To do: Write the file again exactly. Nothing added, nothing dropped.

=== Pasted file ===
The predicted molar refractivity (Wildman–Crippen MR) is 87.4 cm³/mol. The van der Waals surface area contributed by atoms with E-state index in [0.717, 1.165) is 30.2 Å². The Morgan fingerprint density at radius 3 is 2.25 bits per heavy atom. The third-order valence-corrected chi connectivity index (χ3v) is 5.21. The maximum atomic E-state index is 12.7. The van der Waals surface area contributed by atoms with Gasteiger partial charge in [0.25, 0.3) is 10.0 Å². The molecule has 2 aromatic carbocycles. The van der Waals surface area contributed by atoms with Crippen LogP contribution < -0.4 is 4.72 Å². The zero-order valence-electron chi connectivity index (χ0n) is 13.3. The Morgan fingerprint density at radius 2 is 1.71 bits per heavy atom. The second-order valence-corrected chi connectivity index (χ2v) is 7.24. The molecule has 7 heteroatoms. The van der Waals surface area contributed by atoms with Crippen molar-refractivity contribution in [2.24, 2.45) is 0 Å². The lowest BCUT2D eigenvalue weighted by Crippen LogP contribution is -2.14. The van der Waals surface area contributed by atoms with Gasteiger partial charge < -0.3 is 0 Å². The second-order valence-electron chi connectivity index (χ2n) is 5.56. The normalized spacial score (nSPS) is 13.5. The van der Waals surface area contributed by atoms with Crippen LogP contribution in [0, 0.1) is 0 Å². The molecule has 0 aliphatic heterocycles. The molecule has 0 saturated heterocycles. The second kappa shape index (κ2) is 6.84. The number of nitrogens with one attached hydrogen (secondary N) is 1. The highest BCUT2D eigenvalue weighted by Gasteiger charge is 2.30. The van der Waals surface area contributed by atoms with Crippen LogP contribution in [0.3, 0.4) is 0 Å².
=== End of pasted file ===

The predicted molar refractivity (Wildman–Crippen MR) is 87.4 cm³/mol. The van der Waals surface area contributed by atoms with E-state index in [0.717, 1.165) is 30.2 Å². The Morgan fingerprint density at radius 3 is 2.25 bits per heavy atom. The third-order valence-corrected chi connectivity index (χ3v) is 5.21. The maximum atomic E-state index is 12.7. The van der Waals surface area contributed by atoms with Gasteiger partial charge in [0.25, 0.3) is 10.0 Å². The molecule has 2 aromatic carbocycles. The van der Waals surface area contributed by atoms with Crippen LogP contribution < -0.4 is 4.72 Å². The zero-order valence-electron chi connectivity index (χ0n) is 13.3. The Morgan fingerprint density at radius 2 is 1.71 bits per heavy atom. The second-order valence-corrected chi connectivity index (χ2v) is 7.24. The molecule has 7 heteroatoms. The van der Waals surface area contributed by atoms with Crippen molar-refractivity contribution in [2.24, 2.45) is 0 Å². The lowest BCUT2D eigenvalue weighted by Crippen LogP contribution is -2.14. The van der Waals surface area contributed by atoms with Gasteiger partial charge < -0.3 is 0 Å². The second-order valence-electron chi connectivity index (χ2n) is 5.56. The normalized spacial score (nSPS) is 13.5. The van der Waals surface area contributed by atoms with Crippen LogP contribution in [0, 0.1) is 0 Å². The molecule has 0 aliphatic heterocycles. The molecule has 0 saturated heterocycles. The second kappa shape index (κ2) is 6.84. The number of nitrogens with one attached hydrogen (secondary N) is 1. The highest BCUT2D eigenvalue weighted by Gasteiger charge is 2.30. The van der Waals surface area contributed by atoms with Crippen LogP contribution in [0.3, 0.4) is 0 Å².